Monday: I'm having difficulty concentrating on assembly. An idea about the Year 6 national tests troubles and eludes me.
My attention turns to William from my class, squirming as he stands beside the head. His mum has sent in a note describing his missing coat. Her appeal produces a few bored coughs.
A latecomer clumps in carrying a lunch box. "Sir, I found this in the boys' toilets." William gives a blush of recognition. Solemnly the head hands him the box and the note, telling him to look after both.
Back in class William's face shows his anguish. The wobbly shelf that is his short-term memory has buckled under the load.
"I've lost something else," he whispers. "I've lost the description of my coat."
I tap his head gently. "It's in there." He grins with relief. As he walks away I bite my nails. What is it I have to remember?
Tuesday: I return to my classroom after lunch and find a dinner lady waiting for me with David. I hope this won't take long. We have revision to do. David is wearing his resigned, it-always-happens-to-me, look.
"He's been messing about in the boys' toilets," she says. David sighs and shakes his head. "Messing," she insists, "with the wall."
"The wall?" "Removing bricks."
"Well David?" I ask.
"It wasn't me," he says. "It was Philip."
"I saw you," says the dinner lady.
He squeaks indignantly. "I was putting them back."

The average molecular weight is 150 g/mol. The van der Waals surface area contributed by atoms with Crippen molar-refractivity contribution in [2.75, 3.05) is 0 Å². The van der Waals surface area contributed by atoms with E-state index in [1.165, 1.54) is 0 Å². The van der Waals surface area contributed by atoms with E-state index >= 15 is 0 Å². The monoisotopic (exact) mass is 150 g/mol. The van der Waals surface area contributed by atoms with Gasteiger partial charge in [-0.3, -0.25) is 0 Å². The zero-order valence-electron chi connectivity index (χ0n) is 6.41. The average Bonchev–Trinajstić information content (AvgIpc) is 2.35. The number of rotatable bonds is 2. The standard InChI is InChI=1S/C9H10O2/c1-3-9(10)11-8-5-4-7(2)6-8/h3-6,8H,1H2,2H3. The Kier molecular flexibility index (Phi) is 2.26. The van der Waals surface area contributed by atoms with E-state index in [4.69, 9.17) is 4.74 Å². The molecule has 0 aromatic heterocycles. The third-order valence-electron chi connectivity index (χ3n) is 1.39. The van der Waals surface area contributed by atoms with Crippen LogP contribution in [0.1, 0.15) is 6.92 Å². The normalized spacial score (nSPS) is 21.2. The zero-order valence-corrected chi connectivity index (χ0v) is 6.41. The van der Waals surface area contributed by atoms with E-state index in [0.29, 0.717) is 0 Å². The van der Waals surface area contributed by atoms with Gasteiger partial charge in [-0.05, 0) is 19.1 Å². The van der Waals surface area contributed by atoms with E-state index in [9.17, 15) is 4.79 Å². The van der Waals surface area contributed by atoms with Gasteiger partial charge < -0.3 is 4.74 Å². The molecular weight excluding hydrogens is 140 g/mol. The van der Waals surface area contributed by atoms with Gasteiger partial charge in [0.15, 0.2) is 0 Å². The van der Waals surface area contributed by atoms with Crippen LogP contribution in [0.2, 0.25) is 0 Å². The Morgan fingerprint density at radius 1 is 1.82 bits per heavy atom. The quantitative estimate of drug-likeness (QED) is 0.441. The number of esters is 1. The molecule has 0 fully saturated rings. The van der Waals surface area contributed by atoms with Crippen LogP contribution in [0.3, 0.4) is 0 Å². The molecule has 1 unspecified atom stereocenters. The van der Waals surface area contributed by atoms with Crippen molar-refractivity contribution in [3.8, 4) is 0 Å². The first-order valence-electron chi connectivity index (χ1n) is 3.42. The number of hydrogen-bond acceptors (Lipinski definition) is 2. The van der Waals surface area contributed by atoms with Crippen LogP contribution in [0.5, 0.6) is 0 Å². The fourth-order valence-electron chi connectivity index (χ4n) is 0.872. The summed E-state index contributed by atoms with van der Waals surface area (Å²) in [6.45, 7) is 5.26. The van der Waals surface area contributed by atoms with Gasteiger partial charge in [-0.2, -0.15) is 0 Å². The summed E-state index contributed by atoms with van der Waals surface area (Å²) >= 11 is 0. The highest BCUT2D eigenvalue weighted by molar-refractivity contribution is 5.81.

Wednesday: The children have been writing stories. David has covered two sides of A4 paper with 243 well-spaced words on how he escaped from a desert island.
"You'll have to write more in the tests," I warn him. He closes his eyes and sighs wearily.
"But, it's good," I say truthfully. "Especially here where you use litter to make a fire then explode empty aerosols to make flares. It's all very believable."
I give him a severe smile."I'd say you have a flair for fiction."
Thursday: Teba is desperate to do well in the tests. She has written another story at home. "Is it good?" she asks.
It's beautifully presented. Effort shows in the formation of each letter. But English is her second language and that shows in the structure of every sentence.
I feel guilty. In attempting to motivate the class I've worried Teba and added to her problems. I correct her story carefully. Before she leaves I explain that tests can only tell us a little about what people can do; that she is talented and special.
And level 3, I add silently.
Friday: I'm off on in-service training about the SATs tests. On my way out I meet a beaming William. His coat has been found in the PE store where he put it with the skipping ropes.
The course is exhausting. Someone mentions there are vacancies at Asda. We speak of large lottery wins. One colleague reacts more seriously. "We Year 6 teachers can't do it all," he says. "I'm impressing on the staff they must do more lower down the school."
I reply: "I'm impressing on myself that it's not my fault!" A system that cascades blame and declares so many teachers and pupils failures is a system that is failing. That's it I realise. That's what I've been trying to remember all week.
Mary Bland is a teacher at Old Moat Junior School, Withington, Manchester